Income Assistance Caseloads Up - Yet AgainThe latest welfare statistics are more bad news for the Campbell government, and for those who hope for mercy in the March 3rd budget. Relative to December 2008, the caseload in December 2009 increased by 45.4% for those categorized as "expected to work", and by 15.6% for all recipients of assistance. That's not the half of it since relative to December 2006 the "expected to work" caseload was was up 118%, and the total caseload was up 27%. This is bad news for the 130,341 income assistance "cases" and bad news for the provincial budget.
As shown by the graph, the welfare caseload has been increasing at a shocking rate since September 2008.
When the 2009 September budget update was tabled in the legislature, the budget for income assistance was $1.56 billion, up from $1.38 billion from 2008-2009 but only up 7% from the budget tabled in February 2009. The September budget update said that $160 million would be added to the budget for income assistance each of the two subsequent fiscal years. On March 3rd we'll how those notional entries compare with the 2010-2011 budget and the projection through to 2012-2013.
The "Material Assumptions - Expense" table in the September update indicated that the government assumed a temporary assistance average annual caseload of 56,382 for 2009-2010, increasing to 58,503 in 2010-2011. It also assumed a disability caseload of 72,344 for 2009-2010, increasing to 76,448 in 2010-2011. The actual annual average caseload for 2009 (calendar year, not fiscal year) was 52,311 for temporary assistance and 70,823 for disability assistance; those numbers will be slightly higher for the fiscal year ended March 31, 2010. The absolute caseload assumptions in the budget appear lower than the actual caseloads, but the implicit growth rate between this and next year of 3.7% for temporary assistance may be wishful thinking. On the other hand, the implicit assumption for the rate of growth for disability assistance, 5.7%, is very close to recent experience.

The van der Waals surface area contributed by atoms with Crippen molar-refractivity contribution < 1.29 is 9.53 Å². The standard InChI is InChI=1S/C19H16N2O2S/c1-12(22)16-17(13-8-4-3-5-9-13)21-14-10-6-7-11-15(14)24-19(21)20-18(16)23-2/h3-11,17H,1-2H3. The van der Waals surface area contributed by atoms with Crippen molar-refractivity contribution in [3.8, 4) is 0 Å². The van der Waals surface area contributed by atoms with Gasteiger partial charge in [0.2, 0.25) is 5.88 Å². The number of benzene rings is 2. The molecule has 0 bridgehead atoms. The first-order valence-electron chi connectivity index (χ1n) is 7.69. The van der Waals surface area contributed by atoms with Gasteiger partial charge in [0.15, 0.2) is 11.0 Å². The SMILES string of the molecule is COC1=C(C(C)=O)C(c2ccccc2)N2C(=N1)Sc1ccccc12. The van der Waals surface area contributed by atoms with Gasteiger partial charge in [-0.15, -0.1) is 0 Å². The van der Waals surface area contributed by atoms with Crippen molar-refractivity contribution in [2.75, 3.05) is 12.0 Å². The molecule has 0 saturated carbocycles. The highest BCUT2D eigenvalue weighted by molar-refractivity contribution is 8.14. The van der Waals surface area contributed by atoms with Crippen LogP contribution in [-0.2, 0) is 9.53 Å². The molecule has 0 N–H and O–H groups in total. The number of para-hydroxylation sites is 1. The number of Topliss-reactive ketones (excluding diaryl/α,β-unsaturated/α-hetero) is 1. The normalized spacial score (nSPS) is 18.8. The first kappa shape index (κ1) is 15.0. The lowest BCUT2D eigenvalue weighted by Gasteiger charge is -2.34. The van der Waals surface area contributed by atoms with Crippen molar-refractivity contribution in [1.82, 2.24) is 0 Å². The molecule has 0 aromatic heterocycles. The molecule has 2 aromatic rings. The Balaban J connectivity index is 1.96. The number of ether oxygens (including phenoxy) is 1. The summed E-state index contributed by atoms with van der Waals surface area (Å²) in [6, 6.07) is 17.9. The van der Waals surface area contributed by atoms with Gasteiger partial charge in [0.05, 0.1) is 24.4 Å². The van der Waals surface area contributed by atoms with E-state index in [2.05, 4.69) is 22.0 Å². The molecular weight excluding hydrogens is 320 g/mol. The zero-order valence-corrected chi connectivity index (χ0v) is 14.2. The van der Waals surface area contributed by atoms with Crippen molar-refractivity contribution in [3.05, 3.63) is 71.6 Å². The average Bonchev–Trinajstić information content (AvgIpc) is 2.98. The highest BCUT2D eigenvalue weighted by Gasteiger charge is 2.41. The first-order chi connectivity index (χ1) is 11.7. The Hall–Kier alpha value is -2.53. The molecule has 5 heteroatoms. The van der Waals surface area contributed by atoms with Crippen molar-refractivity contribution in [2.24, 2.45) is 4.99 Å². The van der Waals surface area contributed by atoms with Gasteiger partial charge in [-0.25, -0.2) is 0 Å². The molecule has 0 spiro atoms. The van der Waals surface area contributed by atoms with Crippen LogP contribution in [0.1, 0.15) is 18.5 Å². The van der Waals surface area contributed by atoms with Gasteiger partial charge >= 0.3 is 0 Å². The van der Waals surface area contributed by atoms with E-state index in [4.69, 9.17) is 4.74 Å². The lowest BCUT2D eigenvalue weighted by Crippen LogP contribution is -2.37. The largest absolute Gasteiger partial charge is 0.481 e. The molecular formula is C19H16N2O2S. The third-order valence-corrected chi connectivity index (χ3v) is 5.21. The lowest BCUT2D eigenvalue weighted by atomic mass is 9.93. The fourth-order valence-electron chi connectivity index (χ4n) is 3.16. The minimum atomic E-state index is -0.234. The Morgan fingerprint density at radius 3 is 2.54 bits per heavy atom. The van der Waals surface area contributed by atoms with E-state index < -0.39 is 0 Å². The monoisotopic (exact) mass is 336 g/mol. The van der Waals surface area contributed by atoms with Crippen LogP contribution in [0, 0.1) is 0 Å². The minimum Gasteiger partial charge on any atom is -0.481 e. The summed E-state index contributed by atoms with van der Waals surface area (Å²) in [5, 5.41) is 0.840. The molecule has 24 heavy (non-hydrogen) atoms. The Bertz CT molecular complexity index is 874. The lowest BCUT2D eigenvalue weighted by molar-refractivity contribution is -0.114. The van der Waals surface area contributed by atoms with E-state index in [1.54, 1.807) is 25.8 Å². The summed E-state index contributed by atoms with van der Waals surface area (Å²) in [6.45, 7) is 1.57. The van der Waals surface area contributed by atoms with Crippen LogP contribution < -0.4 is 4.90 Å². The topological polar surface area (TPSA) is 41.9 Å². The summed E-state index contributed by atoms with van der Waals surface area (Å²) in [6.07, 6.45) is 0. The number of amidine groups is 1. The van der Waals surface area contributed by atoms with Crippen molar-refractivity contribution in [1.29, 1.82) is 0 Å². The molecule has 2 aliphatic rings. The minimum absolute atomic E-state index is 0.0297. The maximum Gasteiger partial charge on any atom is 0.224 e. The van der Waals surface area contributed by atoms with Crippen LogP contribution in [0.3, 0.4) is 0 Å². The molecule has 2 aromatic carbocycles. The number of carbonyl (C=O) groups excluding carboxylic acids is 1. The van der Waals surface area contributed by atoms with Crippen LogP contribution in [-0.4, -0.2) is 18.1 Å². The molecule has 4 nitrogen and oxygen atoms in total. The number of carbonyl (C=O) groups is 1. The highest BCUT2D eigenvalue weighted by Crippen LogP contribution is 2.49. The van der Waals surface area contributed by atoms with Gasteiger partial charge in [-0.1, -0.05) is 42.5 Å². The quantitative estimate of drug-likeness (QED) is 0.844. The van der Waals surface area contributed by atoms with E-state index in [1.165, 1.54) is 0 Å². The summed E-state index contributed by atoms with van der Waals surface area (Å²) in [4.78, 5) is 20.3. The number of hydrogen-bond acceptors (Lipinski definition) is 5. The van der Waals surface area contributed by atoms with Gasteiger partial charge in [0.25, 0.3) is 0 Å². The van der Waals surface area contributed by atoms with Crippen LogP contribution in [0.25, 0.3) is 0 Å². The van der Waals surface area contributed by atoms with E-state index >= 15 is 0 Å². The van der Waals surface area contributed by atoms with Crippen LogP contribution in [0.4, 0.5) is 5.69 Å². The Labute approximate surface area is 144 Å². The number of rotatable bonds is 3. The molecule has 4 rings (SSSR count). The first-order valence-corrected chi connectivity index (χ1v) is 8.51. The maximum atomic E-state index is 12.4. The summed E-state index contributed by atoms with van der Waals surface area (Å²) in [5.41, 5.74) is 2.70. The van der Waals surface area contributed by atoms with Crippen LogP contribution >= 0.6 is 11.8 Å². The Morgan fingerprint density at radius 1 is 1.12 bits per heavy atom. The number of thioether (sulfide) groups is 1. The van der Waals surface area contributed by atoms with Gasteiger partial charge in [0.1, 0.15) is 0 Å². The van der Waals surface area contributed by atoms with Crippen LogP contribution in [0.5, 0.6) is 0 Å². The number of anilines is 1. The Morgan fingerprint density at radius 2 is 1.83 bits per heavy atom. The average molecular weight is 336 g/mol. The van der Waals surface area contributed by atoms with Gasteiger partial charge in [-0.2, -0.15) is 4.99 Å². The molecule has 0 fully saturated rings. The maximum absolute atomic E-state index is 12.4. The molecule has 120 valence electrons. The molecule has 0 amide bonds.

In his story in The Tyee about cutbacks to the income assistance appeal process, Andrew MacLeod may have hit on why the government feels confident that disability caseloads won't takeoff. MacLeod noted that while the annual report on the appeal process was released in December, it escaped notice in the media. Income assistance caseload statistics are reported monthly, but unlike monthly estimates of employment and unemployment from Statistics Canada, these reliable administrative data are usually ignored by the media. The Vancouver Province did what will probably be an award winning series on poverty, but even that paper rarely, if ever, reports changes in the welfare caseload. Those figures measure part of the human price of the economic downturn.